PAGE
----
Nissan Outlines Master Plan To Lower Prices Of Electrified Models

Electric Vehicles / Comments

By 2026, Nissan's new approach should begin reaping rewards for consumers.

Nissan has detailed its new approach to electrified powertrains that will reduce development and manufacturing costs by 30% while also achieving price parity between e-Power and ICE models. The 30% reduction in costs is a 2026 target and based on 2019 costs, while e-Power refers to Nissan's unique powertrain that uses a small gas engine to charge the battery; this tech isn't available in the USA currently, though. In other markets, e-Power Nissans command a price premium of around $5,000 in some cases.

Nissan, which warned that the supply of its impressive Ariya electric crossover will be low in 2023, will also apply shared and modularized components to its EVs, so there should also be a reduction in costs associated with these vehicles in the years ahead. It's all part of a general trend by automakers to bring EV development costs down in any way they can.

2023 Nissan Ariya Forward View Nissan

Nissan's new powertrain development approach has been dubbed "X-in-1" and can be broken down further into 3-in-1 and 5-in-1 applications. In the 3-in-1 approach, the motor, inverter, and reducer are all modularized for use in EVs. The 5-in-1 approach modularizes the generator and increaser, too, and is applicable for Nissan vehicles with e-Power technology.

Overall, X-in-1 allows these core components to come off the same production line, improving manufacturing efficiencies and lowering costs. Nissan touts several other benefits, such as size and weight reductions of the powertrain as a unit and reducing the use of heavy rare earth elements to 1% or less of the magnet mass.

"We make the most of our expertise and know-how from our more-than-a-decade-long development and production of electrified technologies," said senior vice president Toshihiro Hirai, who heads up powertrain and EV engineering development. Of course, he referred to Nissan's experience with the Leaf, the first mass-market EV that arrived in 2010.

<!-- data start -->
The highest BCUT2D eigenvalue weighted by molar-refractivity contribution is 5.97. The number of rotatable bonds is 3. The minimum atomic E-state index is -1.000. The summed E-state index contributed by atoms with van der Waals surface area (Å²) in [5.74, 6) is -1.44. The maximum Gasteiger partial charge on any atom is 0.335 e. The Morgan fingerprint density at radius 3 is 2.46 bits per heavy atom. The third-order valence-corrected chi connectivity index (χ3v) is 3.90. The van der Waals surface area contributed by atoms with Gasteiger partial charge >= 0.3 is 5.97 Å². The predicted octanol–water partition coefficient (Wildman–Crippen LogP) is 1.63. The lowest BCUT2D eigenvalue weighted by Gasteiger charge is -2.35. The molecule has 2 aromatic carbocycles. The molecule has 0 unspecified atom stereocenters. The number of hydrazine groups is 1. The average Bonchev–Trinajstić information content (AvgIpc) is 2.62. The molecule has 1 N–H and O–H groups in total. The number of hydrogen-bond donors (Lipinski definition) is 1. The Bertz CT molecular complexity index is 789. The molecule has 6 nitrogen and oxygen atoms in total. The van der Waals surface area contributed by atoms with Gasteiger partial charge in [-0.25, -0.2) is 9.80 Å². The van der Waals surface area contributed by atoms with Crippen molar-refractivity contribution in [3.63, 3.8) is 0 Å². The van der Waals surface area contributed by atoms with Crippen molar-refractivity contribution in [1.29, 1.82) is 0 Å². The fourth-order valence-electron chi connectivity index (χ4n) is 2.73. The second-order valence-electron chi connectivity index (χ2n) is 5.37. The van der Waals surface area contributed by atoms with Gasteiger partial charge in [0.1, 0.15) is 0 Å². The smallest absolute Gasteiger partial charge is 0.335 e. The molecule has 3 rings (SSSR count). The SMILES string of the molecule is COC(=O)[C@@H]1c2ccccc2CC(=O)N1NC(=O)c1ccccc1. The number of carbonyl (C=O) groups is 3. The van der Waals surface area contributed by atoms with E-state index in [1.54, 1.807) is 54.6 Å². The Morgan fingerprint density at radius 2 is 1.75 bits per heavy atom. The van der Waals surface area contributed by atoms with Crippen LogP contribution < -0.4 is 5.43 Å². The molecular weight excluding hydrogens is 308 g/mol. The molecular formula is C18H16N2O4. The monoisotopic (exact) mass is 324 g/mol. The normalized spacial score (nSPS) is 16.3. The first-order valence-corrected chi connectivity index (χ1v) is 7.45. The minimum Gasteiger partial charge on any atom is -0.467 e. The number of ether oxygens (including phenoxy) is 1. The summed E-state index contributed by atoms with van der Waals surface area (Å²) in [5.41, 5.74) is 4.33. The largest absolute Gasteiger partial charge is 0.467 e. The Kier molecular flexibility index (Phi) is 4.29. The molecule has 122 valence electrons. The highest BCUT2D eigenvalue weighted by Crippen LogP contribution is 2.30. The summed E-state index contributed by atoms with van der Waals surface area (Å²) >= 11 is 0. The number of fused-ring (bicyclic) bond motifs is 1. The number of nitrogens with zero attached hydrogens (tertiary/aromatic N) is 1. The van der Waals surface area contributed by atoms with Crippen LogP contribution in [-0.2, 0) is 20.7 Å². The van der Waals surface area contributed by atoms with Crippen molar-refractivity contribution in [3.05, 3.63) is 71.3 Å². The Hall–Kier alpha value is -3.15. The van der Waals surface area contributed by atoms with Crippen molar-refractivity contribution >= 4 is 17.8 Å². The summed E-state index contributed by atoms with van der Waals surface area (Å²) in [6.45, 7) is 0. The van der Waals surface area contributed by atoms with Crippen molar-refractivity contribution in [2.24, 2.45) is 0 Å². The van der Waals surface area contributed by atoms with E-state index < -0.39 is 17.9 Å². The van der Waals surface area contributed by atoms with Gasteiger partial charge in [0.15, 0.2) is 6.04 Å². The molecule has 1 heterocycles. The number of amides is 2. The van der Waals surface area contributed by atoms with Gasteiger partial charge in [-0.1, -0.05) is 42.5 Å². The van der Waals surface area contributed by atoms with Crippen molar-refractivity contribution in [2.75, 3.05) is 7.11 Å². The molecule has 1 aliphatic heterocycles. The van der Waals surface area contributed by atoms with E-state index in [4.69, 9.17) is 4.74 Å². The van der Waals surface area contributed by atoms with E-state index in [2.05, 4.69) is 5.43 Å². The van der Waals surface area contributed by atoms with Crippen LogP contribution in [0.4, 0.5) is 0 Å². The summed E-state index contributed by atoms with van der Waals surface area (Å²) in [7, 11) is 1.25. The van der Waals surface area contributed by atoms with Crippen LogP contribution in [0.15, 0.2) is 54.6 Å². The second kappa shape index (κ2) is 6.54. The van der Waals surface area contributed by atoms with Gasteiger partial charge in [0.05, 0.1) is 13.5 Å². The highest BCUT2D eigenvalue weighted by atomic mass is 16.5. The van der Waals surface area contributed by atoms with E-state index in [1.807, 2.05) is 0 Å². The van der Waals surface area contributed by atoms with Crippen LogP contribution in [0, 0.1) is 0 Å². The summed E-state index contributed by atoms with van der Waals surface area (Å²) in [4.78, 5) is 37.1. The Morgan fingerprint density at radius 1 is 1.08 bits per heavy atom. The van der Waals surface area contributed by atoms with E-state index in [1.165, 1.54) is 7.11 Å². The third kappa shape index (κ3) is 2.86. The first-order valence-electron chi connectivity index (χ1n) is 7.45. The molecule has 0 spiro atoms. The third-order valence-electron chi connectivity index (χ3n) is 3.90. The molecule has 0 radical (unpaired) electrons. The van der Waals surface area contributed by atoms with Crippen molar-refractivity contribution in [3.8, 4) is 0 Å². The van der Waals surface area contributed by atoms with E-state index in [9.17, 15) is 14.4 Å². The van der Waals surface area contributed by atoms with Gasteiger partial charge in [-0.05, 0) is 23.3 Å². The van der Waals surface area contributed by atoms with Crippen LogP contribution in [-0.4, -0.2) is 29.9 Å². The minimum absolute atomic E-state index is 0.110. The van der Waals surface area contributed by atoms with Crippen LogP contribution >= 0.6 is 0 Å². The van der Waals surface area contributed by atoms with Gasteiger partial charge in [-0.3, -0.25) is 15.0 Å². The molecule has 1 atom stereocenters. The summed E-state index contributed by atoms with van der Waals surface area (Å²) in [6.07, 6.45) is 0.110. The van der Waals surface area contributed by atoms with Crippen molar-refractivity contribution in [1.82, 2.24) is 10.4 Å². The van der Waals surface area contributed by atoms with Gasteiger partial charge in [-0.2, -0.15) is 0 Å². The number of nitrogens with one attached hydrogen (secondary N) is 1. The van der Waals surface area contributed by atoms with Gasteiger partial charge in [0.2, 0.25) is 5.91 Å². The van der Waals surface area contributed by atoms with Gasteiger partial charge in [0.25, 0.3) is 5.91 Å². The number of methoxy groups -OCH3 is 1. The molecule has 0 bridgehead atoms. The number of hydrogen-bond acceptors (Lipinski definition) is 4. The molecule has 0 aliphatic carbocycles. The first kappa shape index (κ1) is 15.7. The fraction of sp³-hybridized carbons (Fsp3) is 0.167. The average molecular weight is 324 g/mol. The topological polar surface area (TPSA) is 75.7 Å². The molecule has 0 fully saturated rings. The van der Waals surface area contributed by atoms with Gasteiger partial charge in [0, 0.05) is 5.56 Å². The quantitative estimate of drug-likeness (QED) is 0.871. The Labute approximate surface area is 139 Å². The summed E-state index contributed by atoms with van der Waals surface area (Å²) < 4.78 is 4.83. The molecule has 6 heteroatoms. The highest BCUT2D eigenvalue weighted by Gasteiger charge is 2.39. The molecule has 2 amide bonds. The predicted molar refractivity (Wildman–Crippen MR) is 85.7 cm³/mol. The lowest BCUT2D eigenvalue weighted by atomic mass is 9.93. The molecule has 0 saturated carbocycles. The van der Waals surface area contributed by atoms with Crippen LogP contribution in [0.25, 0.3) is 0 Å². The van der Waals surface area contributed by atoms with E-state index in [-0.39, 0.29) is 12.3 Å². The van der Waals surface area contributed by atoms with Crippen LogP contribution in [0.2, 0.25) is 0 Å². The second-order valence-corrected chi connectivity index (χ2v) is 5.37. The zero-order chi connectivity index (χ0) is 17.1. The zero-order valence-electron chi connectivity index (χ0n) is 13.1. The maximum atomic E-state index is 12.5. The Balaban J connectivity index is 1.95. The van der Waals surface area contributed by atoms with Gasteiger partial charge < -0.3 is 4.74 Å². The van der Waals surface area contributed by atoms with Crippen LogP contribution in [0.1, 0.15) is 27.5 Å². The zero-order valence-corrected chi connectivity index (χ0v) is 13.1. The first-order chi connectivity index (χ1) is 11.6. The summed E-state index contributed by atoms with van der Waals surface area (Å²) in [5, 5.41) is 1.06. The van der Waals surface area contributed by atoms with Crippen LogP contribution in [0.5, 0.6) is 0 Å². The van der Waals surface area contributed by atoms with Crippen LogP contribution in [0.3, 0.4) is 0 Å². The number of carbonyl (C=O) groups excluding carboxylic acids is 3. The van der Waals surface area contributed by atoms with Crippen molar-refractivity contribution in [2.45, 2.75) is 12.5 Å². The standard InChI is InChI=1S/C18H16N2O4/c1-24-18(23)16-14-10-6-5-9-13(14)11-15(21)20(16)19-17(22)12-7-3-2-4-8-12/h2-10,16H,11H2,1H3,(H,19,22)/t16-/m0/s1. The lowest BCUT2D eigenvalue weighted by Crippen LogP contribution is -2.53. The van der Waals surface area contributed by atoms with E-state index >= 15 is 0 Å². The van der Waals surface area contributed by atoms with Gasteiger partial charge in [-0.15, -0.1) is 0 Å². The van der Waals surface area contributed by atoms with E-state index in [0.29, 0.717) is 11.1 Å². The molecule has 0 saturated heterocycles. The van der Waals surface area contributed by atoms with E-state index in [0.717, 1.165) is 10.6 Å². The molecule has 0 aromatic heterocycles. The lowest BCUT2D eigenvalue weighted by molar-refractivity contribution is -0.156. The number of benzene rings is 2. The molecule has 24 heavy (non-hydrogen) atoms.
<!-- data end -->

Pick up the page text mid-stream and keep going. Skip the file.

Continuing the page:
"Through our innovations in electrified powertrain development, we'll continue to create new value for customers and deliver 100% motor-driven vehicles - EVs and e-Power - as widely as possible," continued Hirai.

The Nissan Ambition 2030 vision aims to introduce 27 new electrified models, 19 of which will be EVs, by the fiscal year 2030. That's a lot of new electrified models, so it's no wonder the Japanese manufacturer has found a way to produce these vehicles as efficiently as possible.

Most other automakers are looking at ways to bring down EV costs and pass these benefits on to consumers. For Ford, that includes introducing new lithium iron phosphate batteries in EVs like the Mustang Mach-E that are a significant 40% cheaper than the current batteries.


Toyota, which introduced its underwhelming bZ4X electric crossover last year, is also analyzing how it can take a bigger leap forward with its EVs. A new dedicated electric platform in 2026 will help it do that. According to Automotive News, the Japanese giant has conducted a teardown of the Tesla Model Y to learn about Tesla's straightforward and effective vehicle structure. Hopefully, these benefits and likely cost reductions will also be realized in Lexus models, as the new RZ in America is far pricier than an equivalent gas-powered Lexus crossover.

For Nissan, the X-in-1 approach goes hand in hand with its plan to meet the requirements of the Inflation Reduction Act. By 2026, it plans to build four EVs in America that will be eligible for the full $7,500 tax credit.

Three years from now, if all goes according to plan, new Nissan EVs will be winning the price war.


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